In the breakaway statelet of northern Cyprus, people are grappling with a perfect economic storm, spiking global commodity prices, hobbled tourism and, above all, the fallout from Turkey’s financial crisis.
“Everything has become more expensive: bread, milk, water, electricity bills,” sighed Mehmet Cobe, a tailor in the self-declared Turkish Republic of Northern Cyprus (TRNC).
Covering the northern third of the Mediterranean island, the tiny territory declared itself a state in 1983, nine years after Turkey invaded in response to a coup engineered by Athens that sought to annex the island to Greece.
The so-called TRNC remains recognised only by Turkey, leaving the 300,000 residents highly dependent on the largesse and fortunes, of Ankara.
On top of that, coronavirus restrictions have hit the crucial tourism industry which lures visitors with seaside resorts and casinos.
Turkey itself has been battered by a currency crisis that saw the lira lose nearly half its value against the dollar last year, as President Recep Tayyip Erdogan demanded interest rate cuts to spur growth, even while inflation shot up.
The lira’s slide, alongside surging global energy and food prices, sent inflation in northern Cyprus skyrocketing to 46 percent last year.
“Two days after receiving my salary, I’m left with nothing,” said a hotel worker who asked not to be named.
Despite holding down jobs at two separate hotels, the 6,000 lira she brings home each month is now equivalent to barely $430, the worker said, leaving her dependent financially on her grown-up children.
— “Aid-dependent economy”—
TRNC prime minister Faiz Sucuoglu said last week the economy was a “priority” for his government, a coalition of right-wing nationalists who want outright secession from Cyprus.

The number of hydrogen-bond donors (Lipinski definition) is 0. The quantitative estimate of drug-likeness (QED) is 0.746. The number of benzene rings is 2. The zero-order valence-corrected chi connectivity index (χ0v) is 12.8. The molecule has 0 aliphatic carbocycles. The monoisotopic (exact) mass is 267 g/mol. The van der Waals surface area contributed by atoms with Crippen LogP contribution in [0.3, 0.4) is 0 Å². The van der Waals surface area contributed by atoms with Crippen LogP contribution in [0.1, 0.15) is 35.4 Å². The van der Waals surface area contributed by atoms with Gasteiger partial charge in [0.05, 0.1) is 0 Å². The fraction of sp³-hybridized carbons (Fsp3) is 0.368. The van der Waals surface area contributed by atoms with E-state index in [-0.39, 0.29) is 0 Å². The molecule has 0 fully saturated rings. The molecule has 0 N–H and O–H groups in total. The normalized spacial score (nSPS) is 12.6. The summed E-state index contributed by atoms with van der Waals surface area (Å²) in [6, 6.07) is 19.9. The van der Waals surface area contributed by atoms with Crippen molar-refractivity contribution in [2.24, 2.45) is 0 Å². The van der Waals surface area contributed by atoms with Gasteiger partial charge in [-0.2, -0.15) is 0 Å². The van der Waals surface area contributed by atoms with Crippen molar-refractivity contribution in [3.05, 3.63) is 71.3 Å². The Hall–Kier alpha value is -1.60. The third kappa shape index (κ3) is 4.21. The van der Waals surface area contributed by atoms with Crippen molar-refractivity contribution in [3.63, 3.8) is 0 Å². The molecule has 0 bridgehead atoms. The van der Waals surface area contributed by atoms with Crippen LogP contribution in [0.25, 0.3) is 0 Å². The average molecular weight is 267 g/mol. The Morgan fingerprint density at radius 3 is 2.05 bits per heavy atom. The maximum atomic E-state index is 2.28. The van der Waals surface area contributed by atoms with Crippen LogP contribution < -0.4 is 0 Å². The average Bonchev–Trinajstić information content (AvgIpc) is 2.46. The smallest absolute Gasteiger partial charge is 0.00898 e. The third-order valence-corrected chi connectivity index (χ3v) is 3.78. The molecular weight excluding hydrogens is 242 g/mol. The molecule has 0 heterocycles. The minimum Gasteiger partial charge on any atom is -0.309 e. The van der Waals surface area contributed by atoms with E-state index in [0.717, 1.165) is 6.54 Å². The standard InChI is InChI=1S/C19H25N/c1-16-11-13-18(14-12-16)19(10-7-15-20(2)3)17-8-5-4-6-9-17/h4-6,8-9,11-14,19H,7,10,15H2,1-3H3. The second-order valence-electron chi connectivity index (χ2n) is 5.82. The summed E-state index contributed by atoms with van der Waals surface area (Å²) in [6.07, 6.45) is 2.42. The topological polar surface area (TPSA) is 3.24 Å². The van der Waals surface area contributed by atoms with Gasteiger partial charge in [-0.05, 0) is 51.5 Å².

The plunging lira, soaring inflation and an unemployment rate of ten percent have all fed into a disastrous economic performance, said Turgay Deniz, head of the TRNC’s chamber of trade and industry.
After the economy contracted by 16.2 percent in 2020, output last year “continued to fall,” Deniz said, drawing on estimates for 2021 that are yet to be finalised.
The dependence of northern Cyprus on Turkey is stark because no other country recognises the breakaway entity.
“The TRNC can only sign agreements with Turkey,” which funds 15 percent of the budget, said Deniz. Other sources indicate that the statelet depends on Ankara for up to a third of its spending.
Northern Cyprus is an “aid-dependent economy,” said Mustafa Besim, an economist at the publicly-funded Eastern Mediterranean University in Famagusta.
“The only source of external funding for Turkish Cypriots is financial support from Turkey,” which provides an annual package, he added.
But only half of the amount promised for 2021 was delivered, owing to “the economic problems in Turkey”, leaving infrastructure projects and businesses short of money they had counted on, Besim said.
— One potential bright spot –
The TRNC has looked on powerlessly from the sidelines as Turkey’s central bank has taken policy decisions that put the lira into freefall.
The Turkish currency “is a parameter that we can’t control,” said Vargin Varer, managing director of freight transport company Armen Shipping.
It “is controlled by the Turkish government, or even the Turkish president, we should say,” he said.
The plunge in the value of the lira has made imports, upon which the TRNC is enormously dependent, much more expensive.
Looking to the future, Varer pointed at one potential bright spot: the tourism industry, which accounted for more than a fifth of northern Cyprus’s economic output before the pandemic.
The rising plausibility of “free travel this summer”, if the pandemic eases off, should pull in foreign tourists looking for cheap holidays, he said.